Rare trees relocated
A delicate operation to relocate four rare angle-stemmed myrtles has brought new life to the species in Logan.
The myrtle, which has the botanical name Gossia gonoclada, is a small endangered native tree known to grow only in Logan and parts of Brisbane.
The tree was rediscovered in the late 1980s, when it was estimated that 64 of the 73 remaining trees grew in Logan.
Periods of drought and flood, competition from weeds and attacks by a fungal pathogen have impacted the species over time.
Recent surveys estimate just 33 wild trees remain in Logan, alongside 158 that have been raised from seed and planted out.
Logan City Council has a duty of care to protect the rare plants and increase the number of trees for their long-term survival.
It is working to meet the objectives of its long-term Gossia gonoclada Recovery Plan, which outlines several conservation actions.
The plan includes reintroducing the tree into suitable habitats in Council-owned or managed parks, to ensure the long-term preservation, viability and conservation of Logan populations.
In an exciting first Logan City Council, with contractor Heritage Tree Care, has relocated four trees from their 20-year home at Council’s Parks Depot at Marsden, to Bannockburn.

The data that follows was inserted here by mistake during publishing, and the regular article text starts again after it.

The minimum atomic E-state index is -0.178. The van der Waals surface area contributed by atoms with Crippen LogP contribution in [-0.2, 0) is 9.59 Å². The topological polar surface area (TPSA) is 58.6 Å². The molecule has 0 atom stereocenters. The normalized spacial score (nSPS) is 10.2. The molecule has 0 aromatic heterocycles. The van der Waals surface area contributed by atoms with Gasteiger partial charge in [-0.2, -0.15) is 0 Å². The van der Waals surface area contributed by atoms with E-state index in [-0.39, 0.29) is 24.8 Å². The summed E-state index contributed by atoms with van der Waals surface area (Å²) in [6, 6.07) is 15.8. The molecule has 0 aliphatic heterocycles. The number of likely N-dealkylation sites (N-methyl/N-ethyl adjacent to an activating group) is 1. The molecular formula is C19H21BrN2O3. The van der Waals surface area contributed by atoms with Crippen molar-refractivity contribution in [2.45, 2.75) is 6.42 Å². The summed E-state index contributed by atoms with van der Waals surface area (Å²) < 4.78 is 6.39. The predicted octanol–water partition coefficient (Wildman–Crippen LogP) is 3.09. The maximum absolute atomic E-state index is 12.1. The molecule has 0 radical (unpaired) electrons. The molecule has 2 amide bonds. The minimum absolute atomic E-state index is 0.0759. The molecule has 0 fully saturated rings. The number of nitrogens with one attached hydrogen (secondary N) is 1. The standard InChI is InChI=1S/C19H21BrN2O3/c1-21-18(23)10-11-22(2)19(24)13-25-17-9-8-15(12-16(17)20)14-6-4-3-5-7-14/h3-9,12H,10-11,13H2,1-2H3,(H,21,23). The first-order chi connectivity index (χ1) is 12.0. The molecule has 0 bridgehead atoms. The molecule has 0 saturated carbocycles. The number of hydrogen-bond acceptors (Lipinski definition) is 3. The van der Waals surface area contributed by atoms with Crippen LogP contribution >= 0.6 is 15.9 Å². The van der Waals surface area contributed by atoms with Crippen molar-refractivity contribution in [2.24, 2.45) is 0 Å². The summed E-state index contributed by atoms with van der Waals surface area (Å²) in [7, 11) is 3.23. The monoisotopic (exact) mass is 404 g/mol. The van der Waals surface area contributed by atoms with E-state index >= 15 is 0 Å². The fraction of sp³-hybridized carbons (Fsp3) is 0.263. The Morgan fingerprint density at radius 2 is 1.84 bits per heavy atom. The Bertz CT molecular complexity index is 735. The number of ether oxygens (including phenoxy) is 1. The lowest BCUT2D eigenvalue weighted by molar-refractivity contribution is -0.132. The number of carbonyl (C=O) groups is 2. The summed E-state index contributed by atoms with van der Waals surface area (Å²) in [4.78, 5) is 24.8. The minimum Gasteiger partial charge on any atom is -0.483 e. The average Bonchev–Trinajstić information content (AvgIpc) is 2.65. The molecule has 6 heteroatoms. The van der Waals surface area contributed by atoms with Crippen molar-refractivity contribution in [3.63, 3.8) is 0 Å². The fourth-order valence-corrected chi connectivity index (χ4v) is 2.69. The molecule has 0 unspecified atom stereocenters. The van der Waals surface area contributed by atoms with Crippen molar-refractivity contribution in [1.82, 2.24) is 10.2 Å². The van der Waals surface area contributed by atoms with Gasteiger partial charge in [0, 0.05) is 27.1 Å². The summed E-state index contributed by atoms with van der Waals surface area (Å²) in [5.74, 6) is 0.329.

Habitat modelling developed by Council’s Health, Environment and Waste Branch was used to guide the transplantation of the trees.
Each tree, with soil attached to its roots, weighed around 1.5 to 2 tonnes, requiring a large crane to lift them out of the ground.
Each root mass was wrapped in geofabric, before the trees were transported 27km on a flat-bed truck.
The trees were then carefully placed into prepared holes, among other rainforest species on the banks of the Albert River.
City Planning, Economic Development and Environment Committee Chairperson, Councillor Jon Raven said Council was committed to protecting vulnerable native species in local environments.
“This small rainforest tree prefers to live in habitats along rivers and creeks,” Cr Raven said.
“Nobody likes to move home, but hopefully their new riverside views in Bannockburn will encourage them to put down roots and settle in.
“Jokes aside, these important works are part of our commitment to the long-term preservation and success of the species in Logan.”
Council will continue to monitor the trees to ensure their survival in the new environment.